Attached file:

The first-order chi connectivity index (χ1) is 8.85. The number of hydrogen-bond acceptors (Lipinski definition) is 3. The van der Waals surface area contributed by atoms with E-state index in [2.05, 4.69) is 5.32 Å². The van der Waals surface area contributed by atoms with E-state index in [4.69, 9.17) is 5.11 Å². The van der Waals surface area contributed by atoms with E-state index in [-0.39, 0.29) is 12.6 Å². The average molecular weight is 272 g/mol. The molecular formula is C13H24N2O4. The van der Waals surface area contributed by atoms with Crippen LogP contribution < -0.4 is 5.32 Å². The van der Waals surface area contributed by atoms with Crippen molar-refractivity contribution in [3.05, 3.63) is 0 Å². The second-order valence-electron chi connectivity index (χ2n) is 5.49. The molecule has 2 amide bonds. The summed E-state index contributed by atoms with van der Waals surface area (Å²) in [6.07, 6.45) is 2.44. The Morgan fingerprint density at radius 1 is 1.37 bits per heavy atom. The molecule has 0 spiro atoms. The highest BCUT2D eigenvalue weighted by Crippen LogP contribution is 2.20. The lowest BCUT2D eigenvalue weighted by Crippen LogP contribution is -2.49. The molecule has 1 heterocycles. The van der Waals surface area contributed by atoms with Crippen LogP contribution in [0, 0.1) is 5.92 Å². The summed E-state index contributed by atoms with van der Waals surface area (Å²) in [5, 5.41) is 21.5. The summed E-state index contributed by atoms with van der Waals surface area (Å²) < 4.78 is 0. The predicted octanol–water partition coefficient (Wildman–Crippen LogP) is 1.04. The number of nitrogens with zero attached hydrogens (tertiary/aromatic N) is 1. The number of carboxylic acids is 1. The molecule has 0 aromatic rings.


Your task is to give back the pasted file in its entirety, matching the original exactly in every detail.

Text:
The first-order chi connectivity index (χ1) is 8.85. The number of hydrogen-bond acceptors (Lipinski definition) is 3. The van der Waals surface area contributed by atoms with E-state index in [2.05, 4.69) is 5.32 Å². The van der Waals surface area contributed by atoms with E-state index in [4.69, 9.17) is 5.11 Å². The van der Waals surface area contributed by atoms with E-state index in [-0.39, 0.29) is 12.6 Å². The average molecular weight is 272 g/mol. The molecular formula is C13H24N2O4. The van der Waals surface area contributed by atoms with Crippen LogP contribution < -0.4 is 5.32 Å². The van der Waals surface area contributed by atoms with Crippen molar-refractivity contribution in [3.05, 3.63) is 0 Å². The second-order valence-electron chi connectivity index (χ2n) is 5.49. The molecule has 2 amide bonds. The summed E-state index contributed by atoms with van der Waals surface area (Å²) in [6.07, 6.45) is 2.44. The Morgan fingerprint density at radius 1 is 1.37 bits per heavy atom. The molecule has 0 spiro atoms. The highest BCUT2D eigenvalue weighted by Crippen LogP contribution is 2.20. The lowest BCUT2D eigenvalue weighted by Crippen LogP contribution is -2.49. The molecule has 1 heterocycles. The van der Waals surface area contributed by atoms with Crippen LogP contribution in [0, 0.1) is 5.92 Å². The summed E-state index contributed by atoms with van der Waals surface area (Å²) in [5, 5.41) is 21.5. The summed E-state index contributed by atoms with van der Waals surface area (Å²) < 4.78 is 0. The predicted octanol–water partition coefficient (Wildman–Crippen LogP) is 1.04. The number of nitrogens with zero attached hydrogens (tertiary/aromatic N) is 1. The number of carboxylic acids is 1. The molecule has 0 aromatic rings.